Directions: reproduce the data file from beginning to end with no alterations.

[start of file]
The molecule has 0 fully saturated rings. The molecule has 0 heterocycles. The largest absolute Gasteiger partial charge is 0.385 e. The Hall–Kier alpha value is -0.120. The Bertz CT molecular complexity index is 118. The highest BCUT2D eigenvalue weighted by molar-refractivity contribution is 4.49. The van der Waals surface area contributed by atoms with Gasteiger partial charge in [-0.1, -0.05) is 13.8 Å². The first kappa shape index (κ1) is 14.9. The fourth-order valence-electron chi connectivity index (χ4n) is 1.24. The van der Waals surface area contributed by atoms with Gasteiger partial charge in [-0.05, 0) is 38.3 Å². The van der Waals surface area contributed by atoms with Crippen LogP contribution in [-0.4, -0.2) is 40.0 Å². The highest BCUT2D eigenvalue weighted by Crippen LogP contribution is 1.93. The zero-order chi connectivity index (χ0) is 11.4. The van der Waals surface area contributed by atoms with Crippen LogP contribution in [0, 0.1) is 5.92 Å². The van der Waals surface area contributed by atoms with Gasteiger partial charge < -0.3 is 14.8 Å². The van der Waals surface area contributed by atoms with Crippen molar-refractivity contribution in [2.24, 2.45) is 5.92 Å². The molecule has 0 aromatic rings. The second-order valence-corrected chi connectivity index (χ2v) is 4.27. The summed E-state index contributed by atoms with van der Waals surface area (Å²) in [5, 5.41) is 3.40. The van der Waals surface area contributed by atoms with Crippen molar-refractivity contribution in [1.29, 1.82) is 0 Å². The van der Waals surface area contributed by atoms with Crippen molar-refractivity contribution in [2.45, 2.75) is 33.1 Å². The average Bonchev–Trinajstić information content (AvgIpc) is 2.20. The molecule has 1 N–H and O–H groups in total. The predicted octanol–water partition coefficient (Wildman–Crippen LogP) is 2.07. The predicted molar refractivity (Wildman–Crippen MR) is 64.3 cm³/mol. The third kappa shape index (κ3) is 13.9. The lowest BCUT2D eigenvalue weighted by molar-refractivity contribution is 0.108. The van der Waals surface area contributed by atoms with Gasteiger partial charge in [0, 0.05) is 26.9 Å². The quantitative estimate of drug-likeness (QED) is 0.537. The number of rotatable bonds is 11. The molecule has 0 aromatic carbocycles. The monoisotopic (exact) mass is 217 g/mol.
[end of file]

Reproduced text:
The molecule has 0 fully saturated rings. The molecule has 0 heterocycles. The largest absolute Gasteiger partial charge is 0.385 e. The Hall–Kier alpha value is -0.120. The Bertz CT molecular complexity index is 118. The highest BCUT2D eigenvalue weighted by molar-refractivity contribution is 4.49. The van der Waals surface area contributed by atoms with Gasteiger partial charge in [-0.1, -0.05) is 13.8 Å². The first kappa shape index (κ1) is 14.9. The fourth-order valence-electron chi connectivity index (χ4n) is 1.24. The van der Waals surface area contributed by atoms with Gasteiger partial charge in [-0.05, 0) is 38.3 Å². The van der Waals surface area contributed by atoms with Crippen LogP contribution in [-0.4, -0.2) is 40.0 Å². The highest BCUT2D eigenvalue weighted by Crippen LogP contribution is 1.93. The zero-order chi connectivity index (χ0) is 11.4. The van der Waals surface area contributed by atoms with Crippen LogP contribution in [0, 0.1) is 5.92 Å². The van der Waals surface area contributed by atoms with Gasteiger partial charge < -0.3 is 14.8 Å². The van der Waals surface area contributed by atoms with Crippen molar-refractivity contribution in [2.24, 2.45) is 5.92 Å². The molecule has 0 aromatic rings. The second-order valence-corrected chi connectivity index (χ2v) is 4.27. The summed E-state index contributed by atoms with van der Waals surface area (Å²) in [5, 5.41) is 3.40. The van der Waals surface area contributed by atoms with Crippen molar-refractivity contribution in [1.29, 1.82) is 0 Å². The van der Waals surface area contributed by atoms with Crippen molar-refractivity contribution in [2.45, 2.75) is 33.1 Å². The average Bonchev–Trinajstić information content (AvgIpc) is 2.20. The molecule has 1 N–H and O–H groups in total. The predicted octanol–water partition coefficient (Wildman–Crippen LogP) is 2.07. The predicted molar refractivity (Wildman–Crippen MR) is 64.3 cm³/mol. The third kappa shape index (κ3) is 13.9. The lowest BCUT2D eigenvalue weighted by molar-refractivity contribution is 0.108. The van der Waals surface area contributed by atoms with Gasteiger partial charge in [0, 0.05) is 26.9 Å². The quantitative estimate of drug-likeness (QED) is 0.537. The number of rotatable bonds is 11. The molecule has 0 aromatic carbocycles. The monoisotopic (exact) mass is 217 g/mol.